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Ian Chippett
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Clive and Dylan
« : 01.12.04 at 14:36 »
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Just read in "The Economist" a review of a book called "Studio A: the Bob Dylan Reader" which is a collection of writings about Dylan, including a long essay by Clive, described by the reviewer as "gem(s) of music journalism" though he doesn't think much of the book as a whole. In fact, he says "the whole book is symptomatic of what is wrong with the study of Mr Dylan - it is possible to say a great deal without meaning anything at all", a remark which is equally applicable to Dylan's work IMO. I suppose the essay is the same as the one in "Cream" magazine?
 
Ian C
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Mike Walters
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Re: Clive and Dylan
« Reply #1: 02.12.04 at 21:04 »
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Looking for details on the book Ian refers to, I noticed that CJ had also appeared on Tina Brown's TV show in the US enthusing about Dylan's 'Chronicles' , and querying intriguingly whether Dylan had picked an apposite historical moment to be challenging the notion of celebrity culture.  Don't know about that, but (drifting momentarily off topic) I can endorse CJ's views of Dylan's book which is an extraordinary piece of work.  I think even those who dislike Dylan's wilful obscurity (Ian?) would find much to like.  It's beautifully written, highly evocative, full of fascinating ideas and insights, and often very funny - I think people often overlook Dylan's deadpan wit.  Mind you, taking it as autobiography, I'm not sure I believe a word of it.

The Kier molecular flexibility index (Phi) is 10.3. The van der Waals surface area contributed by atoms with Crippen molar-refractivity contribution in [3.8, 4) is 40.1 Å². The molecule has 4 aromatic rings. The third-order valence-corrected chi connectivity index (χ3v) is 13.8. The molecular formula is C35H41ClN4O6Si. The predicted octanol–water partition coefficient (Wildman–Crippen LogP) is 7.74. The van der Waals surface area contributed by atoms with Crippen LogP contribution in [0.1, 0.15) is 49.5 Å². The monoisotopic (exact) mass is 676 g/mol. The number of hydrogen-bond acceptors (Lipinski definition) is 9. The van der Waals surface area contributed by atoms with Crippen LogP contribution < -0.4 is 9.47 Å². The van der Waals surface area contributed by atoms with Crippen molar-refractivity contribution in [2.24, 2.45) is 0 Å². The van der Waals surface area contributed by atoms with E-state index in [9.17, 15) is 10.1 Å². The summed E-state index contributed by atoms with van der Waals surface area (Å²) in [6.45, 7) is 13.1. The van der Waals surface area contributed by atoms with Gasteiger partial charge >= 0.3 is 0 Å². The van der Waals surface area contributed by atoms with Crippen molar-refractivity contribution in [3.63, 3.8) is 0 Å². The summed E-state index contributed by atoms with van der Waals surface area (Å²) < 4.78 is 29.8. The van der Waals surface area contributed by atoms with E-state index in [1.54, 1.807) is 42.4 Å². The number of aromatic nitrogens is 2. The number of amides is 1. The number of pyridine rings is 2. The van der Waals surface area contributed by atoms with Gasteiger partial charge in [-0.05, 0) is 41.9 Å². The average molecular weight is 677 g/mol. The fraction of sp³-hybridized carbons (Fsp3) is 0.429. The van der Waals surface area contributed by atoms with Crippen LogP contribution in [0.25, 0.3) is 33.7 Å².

Mike
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Ian Chippett
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Re: Clive and Dylan
« Reply #2: 03.12.04 at 16:20 »
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Mike wrote:
<<I think even those who dislike Dylan's wilful obscurity (Ian?) would find much to like.  It's beautifully written, highly evocative, full of fascinating ideas and insights, and often very funny - I think people often overlook Dylan's deadpan wit.  Mind you, taking it as autobiography, I'm not sure I believe a word of it.>>
 
The same reviewer in "The Economist" was very enthusiastic about Dylan's book which made me a bit suspicious. I don't mind obscurity but the key word is "wilful": when I don't understand Clive's stuff, I think "It's me, not him" but with Dylan the opposite applies. I admit I am open to charges of inconsistency as I love "Kew: Rhone" by John Greaves and Peter Blegvad which is largely incomprehensible.
 
Ian C
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